A far cry from the kind of leadership she promised on the campaign trail over the summer, Theresa May’s week has been anything but “strong and stable.” Over a seven-day period, the U.K. prime minister lost two members of her cabinet—one to a sexual-harassment scandal that has implicated leaders on both sides of the House of Commons, and another to a breach of the ministerial code that ended in what some have dubbed the “longest walk of shame in British political history.”
And while the week may be over, May’s troubles are far from gone. Damien Green, another cabinet minister who serves as May’s de-facto deputy, is among those being investigated in Westminister’s sexual-harassment scandal over allegations of inappropriate behavior that, if proven true, could make him the third minister to step down, following Michael Fallon, the former defense secretary, and Priti Patel, the recently-departed secretary of state for international development. Boris Johnson may not be far behind, either. The foreign secretary is facing calls to resign after making a claim about dual British-Iranian national Nazanin Zaghari-Ratcliffe that Iranian officials are threatening to use to add an additional five years to her prison sentence (Zaghari-Ratcliffe is already serving five years as a political prisoner in Tehran).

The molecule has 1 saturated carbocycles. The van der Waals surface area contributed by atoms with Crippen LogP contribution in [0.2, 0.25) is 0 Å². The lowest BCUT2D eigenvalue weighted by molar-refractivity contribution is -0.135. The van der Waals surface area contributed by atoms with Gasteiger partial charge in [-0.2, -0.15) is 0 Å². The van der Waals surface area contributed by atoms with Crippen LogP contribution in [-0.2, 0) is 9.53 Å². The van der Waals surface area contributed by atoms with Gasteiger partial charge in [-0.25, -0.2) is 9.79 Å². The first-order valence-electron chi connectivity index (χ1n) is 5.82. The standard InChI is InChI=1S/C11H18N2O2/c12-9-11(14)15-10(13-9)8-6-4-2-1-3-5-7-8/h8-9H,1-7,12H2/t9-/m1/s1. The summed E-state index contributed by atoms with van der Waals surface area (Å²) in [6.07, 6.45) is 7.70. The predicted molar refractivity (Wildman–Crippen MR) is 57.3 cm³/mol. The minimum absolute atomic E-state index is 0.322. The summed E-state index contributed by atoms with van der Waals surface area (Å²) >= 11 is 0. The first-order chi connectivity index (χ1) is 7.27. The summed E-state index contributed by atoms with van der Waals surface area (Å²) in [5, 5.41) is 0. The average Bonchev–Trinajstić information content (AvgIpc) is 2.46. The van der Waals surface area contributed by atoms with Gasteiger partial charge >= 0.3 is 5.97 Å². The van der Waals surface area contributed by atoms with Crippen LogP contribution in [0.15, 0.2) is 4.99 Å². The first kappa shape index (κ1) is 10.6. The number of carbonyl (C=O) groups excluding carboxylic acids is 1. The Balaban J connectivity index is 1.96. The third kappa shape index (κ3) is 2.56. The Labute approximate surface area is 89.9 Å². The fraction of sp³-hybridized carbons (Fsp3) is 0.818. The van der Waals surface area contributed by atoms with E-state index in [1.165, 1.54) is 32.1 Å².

Yet despite the upheaval that has plagued her cabinet and the other challenges that lie ahead, May’s job as Tory leader is safer than one might expect—in part because no one else wants to do it. “Even people who desperately want to be prime minister at some point can see that right now is not the ideal moment to go for it,” Rainbow Murray, a professor of politics at Queen Mary University of London, told me. “With Brexit looming in just 16 months and crisis after crisis after crisis, …read more
Source:: The Atlantic – Best of